The Women of the Antigonish Movement
If someone “on the street’ was asked to tell the story of the Antigonish Movement, it’s likely their account would focus on the well-known exploits of Father Jimmy Tompkins and Dr. Moses Coady. While such an account would be worthwhile, a full explanation of how the Antigonish Movement achieved success, and suffered setbacks, requires looking at the Movement from another angle. The story of the Movement’s women leaders—their personal vignettes, work histories and shared appreciation of the St.F.X. Extension Department as a special, yet at times difficult, place to labour—provides a fascinating and unique perspective on the Antigonish Movement.
It is easy to forget just how much the world has changed since 1930, especially for women who had then only recently gained voting rights within a society that was still patriarchal and paternalistic. Women were discouraged from public and professional careers. Some did pursue teaching, domestic and secretarial work, manufacturing or government jobs, but only to be fired when they married. At least for the middle class, a woman’s place was in the home managing household affairs and raising children.
In the early twentieth century the population was predominantly rural. Young females grew up with limited education in farming communities characterized by hard physical labour with few intellectual and cultural outlets. The socio-economic crisis in Maritime Canada that created the Antigonish Movement affected everyone, but it could be argued that women, juggling multiple roles as wives, mothers and farm workers, suffered the most. The female leaders of the Antigonish Movement understood their plight and attempted to bring “the good and abundant life” to Maritime women who often lived in conditions of poverty and social isolation.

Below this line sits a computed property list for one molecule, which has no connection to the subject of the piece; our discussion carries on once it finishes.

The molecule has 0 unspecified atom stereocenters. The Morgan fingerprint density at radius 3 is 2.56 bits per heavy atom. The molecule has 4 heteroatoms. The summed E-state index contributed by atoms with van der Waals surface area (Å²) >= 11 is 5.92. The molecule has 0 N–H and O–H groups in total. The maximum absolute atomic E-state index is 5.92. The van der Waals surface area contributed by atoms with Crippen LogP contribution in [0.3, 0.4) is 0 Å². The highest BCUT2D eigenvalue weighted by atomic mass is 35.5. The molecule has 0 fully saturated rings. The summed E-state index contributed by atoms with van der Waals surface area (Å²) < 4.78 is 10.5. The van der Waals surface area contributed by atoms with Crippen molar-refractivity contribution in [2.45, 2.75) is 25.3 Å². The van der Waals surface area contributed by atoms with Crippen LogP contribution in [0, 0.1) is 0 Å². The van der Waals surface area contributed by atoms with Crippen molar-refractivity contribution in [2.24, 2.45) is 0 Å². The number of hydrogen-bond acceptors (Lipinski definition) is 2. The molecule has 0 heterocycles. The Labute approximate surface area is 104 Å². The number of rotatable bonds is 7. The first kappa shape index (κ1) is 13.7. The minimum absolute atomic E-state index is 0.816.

From its beginnings, the Antigonish Movement was fortunate to attract the services of several intelligent, hardworking and well-educated women. Tompkins and Coady valued the contribution of women, and in retrospect seemed to be far ahead of their time and Church in giving women space and freedom to contribute outside the home. They recruited both religious and lay women into the Extension Department and the larger movement. Shortly after Extension began, Coady asked Kay Thompson Desjardins, to be his general assistant. Zita O’Hearn Cameron and Ellen McNeill Arsenault followed Desjardins into the Extension Department soon after. Two members of the Congregation of the Sisters of St. Martha (Antigonish), Sister Marie Michael MacKinnon and Sister Irene Doyle (Sister Mary Anselm), came to Extension early on and soon became invaluable.
Ida Gallant Delaney joined Extension in 1934. A bilingual fieldworker based in Glace Bay, Delaney was the female institutional face of Extension as she and co-worker Alex S. MacIntyre crisscrossed the Maritimes organizing, speaking and helping. She wrote an economic handbook, Shopping Basket Economics, and became a promoter of libraries.
Zita O’Hearn Cameron, an English literature graduate, succeeded Kay Thompson Desjardins as secretary to Dr. Coady and A.B. MacDonald. She replaced Sister Marie Michael MacKinnon in writing and editing the home and family columns in The Extension Bulletin and later as editor of The Maritime Cooperator. She organized the work of both the director and assistant director and did the research, writing and most of the editing of Coady’s Masters of Their Own Destiny. O’Hearn was in turn replaced as Coady’s secretary by Ellen Arsenault. Other women “came from away’” and brought valuable perspectives and contacts, such as the American, Mary Ellicott Arnold.
By deed and word they pushed for more respect and opportunity for women. For example, the highly respected and award winning The Maritime Cooperator, the successor of The Extension Bulletin, was written and managed entirely by women. Overall, their contributions to the Extension Department and the Antigonish Movement were foundational and exceptional. Not only were they the glue that held it all together, they also produced much of the original and creative work of the Movement.